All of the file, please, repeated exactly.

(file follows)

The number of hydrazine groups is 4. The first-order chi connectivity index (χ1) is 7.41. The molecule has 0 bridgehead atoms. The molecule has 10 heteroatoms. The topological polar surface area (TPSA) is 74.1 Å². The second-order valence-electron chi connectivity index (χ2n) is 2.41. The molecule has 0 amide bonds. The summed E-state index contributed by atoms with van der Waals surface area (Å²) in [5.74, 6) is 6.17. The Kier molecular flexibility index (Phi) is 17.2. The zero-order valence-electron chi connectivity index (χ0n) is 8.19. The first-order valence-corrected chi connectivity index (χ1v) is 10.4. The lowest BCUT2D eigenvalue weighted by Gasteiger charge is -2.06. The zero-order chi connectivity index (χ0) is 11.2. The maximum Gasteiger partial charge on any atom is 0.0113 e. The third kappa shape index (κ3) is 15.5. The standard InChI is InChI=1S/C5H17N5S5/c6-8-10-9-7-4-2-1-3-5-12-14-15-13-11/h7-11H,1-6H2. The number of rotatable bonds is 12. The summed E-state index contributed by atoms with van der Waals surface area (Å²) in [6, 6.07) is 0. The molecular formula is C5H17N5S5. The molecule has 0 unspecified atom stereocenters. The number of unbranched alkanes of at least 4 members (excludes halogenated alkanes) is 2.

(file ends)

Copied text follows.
The number of hydrazine groups is 4. The first-order chi connectivity index (χ1) is 7.41. The molecule has 0 bridgehead atoms. The molecule has 10 heteroatoms. The topological polar surface area (TPSA) is 74.1 Å². The second-order valence-electron chi connectivity index (χ2n) is 2.41. The molecule has 0 amide bonds. The summed E-state index contributed by atoms with van der Waals surface area (Å²) in [5.74, 6) is 6.17. The Kier molecular flexibility index (Phi) is 17.2. The zero-order valence-electron chi connectivity index (χ0n) is 8.19. The first-order valence-corrected chi connectivity index (χ1v) is 10.4. The lowest BCUT2D eigenvalue weighted by Gasteiger charge is -2.06. The zero-order chi connectivity index (χ0) is 11.2. The maximum Gasteiger partial charge on any atom is 0.0113 e. The third kappa shape index (κ3) is 15.5. The standard InChI is InChI=1S/C5H17N5S5/c6-8-10-9-7-4-2-1-3-5-12-14-15-13-11/h7-11H,1-6H2. The number of rotatable bonds is 12. The summed E-state index contributed by atoms with van der Waals surface area (Å²) in [6, 6.07) is 0. The molecular formula is C5H17N5S5. The molecule has 0 unspecified atom stereocenters. The number of unbranched alkanes of at least 4 members (excludes halogenated alkanes) is 2.